But it’s not just the modernist architecture, galleries, and the forward-thinking cuisine that has artists and tourists flocking to Mexico’s second largest city, it’s also the spirits scene. And mezcal, the traditional agave spirit that has served as medicine and social glue for centuries, is having a moment – in Mexico and abroad.

Mezonte Founder Pedro Jiménez Gurria poses for a photo.

Rocío Guenther / Rivard Report

Mezonte Founder Pedro Jiménez Gurría poses for a photo.

“I think this sudden popularity has to do with this tendency of consumers wanting to know where their food, drinks, and clothes come from and if it’s eco-friendly or not,” Jiménez said in Spanish, as he gave me a tour of Mezonte. Hundreds of mezcal bottles from different parts of Mexico adorn the dimly lit tasting room, along with pictures of Jiménez’s travels and a map delineating types of agaves in different regions.

“The fact that it’s in fashion in cities is another thing,” he said. “I think that between the year 2000 and 2005 curiosity for mezcal grew. Avid tequila drinkers wanted to explore something more. But this isn’t coming from nowhere; mezcal has always been present in our communities and has been a continuous cultural element for centuries.”

Mezcal and tequila are both distilled from the agave plant, but tequila can only be made from blue agave and production techniques have become much more industrialized to meet demand and increase production. Mezcal, famously classified as tequila’s “more humble and smoky cousin,” can be made from more than 50 species of agave and is distilled in smaller batches through rustic, artisanal methods.

In many parts of Mexico, such as Oaxaca, where agave plants, cattle, and goats dot the hills, mezcaleros still adhere to methods passed down by their great-grandfathers. The smell of cooked agave fills the air as men continue to fill up pickup trucks with piñas, the heart of the agave, and pile them in pits with burning coals, dirt, and banana leaves for a couple of days. This is what gives mezcal its smoky flavor. After the piñas are done roasting, a donkey usually pulls a heavy stone wheel which crushes the agave before it is filled into fermentation barrels. After about four weeks in the open air, the liquid is distilled in wood-fired clay or copper stills and then bottled.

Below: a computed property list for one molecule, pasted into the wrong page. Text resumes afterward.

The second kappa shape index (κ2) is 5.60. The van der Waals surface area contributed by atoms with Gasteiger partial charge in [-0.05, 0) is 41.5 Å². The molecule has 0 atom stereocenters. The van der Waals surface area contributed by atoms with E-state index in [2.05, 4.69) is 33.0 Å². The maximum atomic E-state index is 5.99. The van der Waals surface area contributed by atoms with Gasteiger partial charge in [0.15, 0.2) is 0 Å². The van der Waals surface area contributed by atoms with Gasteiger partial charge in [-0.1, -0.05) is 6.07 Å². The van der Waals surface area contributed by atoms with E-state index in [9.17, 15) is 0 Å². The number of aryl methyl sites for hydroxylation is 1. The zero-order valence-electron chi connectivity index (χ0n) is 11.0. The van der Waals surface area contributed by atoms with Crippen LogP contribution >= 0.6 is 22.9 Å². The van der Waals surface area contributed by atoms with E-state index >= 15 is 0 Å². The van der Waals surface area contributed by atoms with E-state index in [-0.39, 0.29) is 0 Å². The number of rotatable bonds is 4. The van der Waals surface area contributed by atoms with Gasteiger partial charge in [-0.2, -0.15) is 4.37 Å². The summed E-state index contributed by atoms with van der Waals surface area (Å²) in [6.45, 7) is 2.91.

5 Años de Compartir Mezcal from colectivomispolainas on Vimeo.

“Tequila was originally a kind of mezcal, but 99% of tequilas today are not made in earth-covered oven pits, they are made in autoclaves or ovens outside of the earth,” Jiménez explained. “It’s very industrialized and the process has changed a lot.”

Agronomists have found at least 52 agave species that can be used to produce mezcal. Each species has multiple varieties, Jiménez said, and climate, altitude, terroir, processing technologies, and the hands of the maestro mezcalero all play a part, so it becomes an endless universe of tasting possibilities.

Jiménez, 41, first encountered mezcal when he was 15 years old. Even as he started trying other drinks and distillates, his palate was always most intrigued by mezcal and the subtle taste differences he encountered over time. Eleven years ago, after studying communication and film in his native Mexico City, Jiménez moved to Guadalajara.